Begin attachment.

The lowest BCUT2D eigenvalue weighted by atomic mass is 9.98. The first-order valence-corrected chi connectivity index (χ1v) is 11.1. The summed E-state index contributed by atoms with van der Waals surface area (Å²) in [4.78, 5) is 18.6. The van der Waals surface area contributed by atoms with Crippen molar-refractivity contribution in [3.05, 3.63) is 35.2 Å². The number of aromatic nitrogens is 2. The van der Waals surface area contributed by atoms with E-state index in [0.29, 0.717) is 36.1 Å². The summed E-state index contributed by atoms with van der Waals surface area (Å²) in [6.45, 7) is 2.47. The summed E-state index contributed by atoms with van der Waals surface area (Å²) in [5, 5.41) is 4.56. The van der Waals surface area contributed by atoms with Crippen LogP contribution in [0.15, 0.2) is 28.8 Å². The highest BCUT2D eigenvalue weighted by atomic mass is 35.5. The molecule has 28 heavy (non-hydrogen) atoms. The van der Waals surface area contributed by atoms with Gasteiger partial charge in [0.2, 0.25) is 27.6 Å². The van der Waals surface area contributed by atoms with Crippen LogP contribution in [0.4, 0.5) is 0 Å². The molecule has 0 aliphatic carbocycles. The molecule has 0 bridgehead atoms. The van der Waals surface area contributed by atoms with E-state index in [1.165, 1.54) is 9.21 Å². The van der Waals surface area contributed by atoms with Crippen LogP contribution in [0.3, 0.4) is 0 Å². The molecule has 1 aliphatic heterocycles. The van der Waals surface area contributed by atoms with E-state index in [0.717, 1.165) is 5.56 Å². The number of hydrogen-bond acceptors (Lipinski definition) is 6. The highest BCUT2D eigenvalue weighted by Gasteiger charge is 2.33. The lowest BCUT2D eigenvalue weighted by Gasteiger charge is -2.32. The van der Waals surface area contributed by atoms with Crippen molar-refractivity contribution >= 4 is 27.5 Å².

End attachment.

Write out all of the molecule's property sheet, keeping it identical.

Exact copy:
The lowest BCUT2D eigenvalue weighted by atomic mass is 9.98. The first-order valence-corrected chi connectivity index (χ1v) is 11.1. The summed E-state index contributed by atoms with van der Waals surface area (Å²) in [4.78, 5) is 18.6. The van der Waals surface area contributed by atoms with Crippen molar-refractivity contribution in [3.05, 3.63) is 35.2 Å². The number of aromatic nitrogens is 2. The van der Waals surface area contributed by atoms with E-state index in [0.29, 0.717) is 36.1 Å². The summed E-state index contributed by atoms with van der Waals surface area (Å²) in [6.45, 7) is 2.47. The summed E-state index contributed by atoms with van der Waals surface area (Å²) in [5, 5.41) is 4.56. The van der Waals surface area contributed by atoms with Crippen LogP contribution in [0.15, 0.2) is 28.8 Å². The highest BCUT2D eigenvalue weighted by atomic mass is 35.5. The molecule has 28 heavy (non-hydrogen) atoms. The van der Waals surface area contributed by atoms with Gasteiger partial charge in [0.2, 0.25) is 27.6 Å². The van der Waals surface area contributed by atoms with Crippen LogP contribution in [0.4, 0.5) is 0 Å². The molecule has 0 aliphatic carbocycles. The molecule has 0 bridgehead atoms. The van der Waals surface area contributed by atoms with E-state index in [1.165, 1.54) is 9.21 Å². The van der Waals surface area contributed by atoms with Crippen LogP contribution in [0.3, 0.4) is 0 Å². The molecule has 1 aliphatic heterocycles. The van der Waals surface area contributed by atoms with E-state index in [0.717, 1.165) is 5.56 Å². The number of hydrogen-bond acceptors (Lipinski definition) is 6. The highest BCUT2D eigenvalue weighted by Gasteiger charge is 2.33. The lowest BCUT2D eigenvalue weighted by Gasteiger charge is -2.32. The van der Waals surface area contributed by atoms with Crippen molar-refractivity contribution >= 4 is 27.5 Å².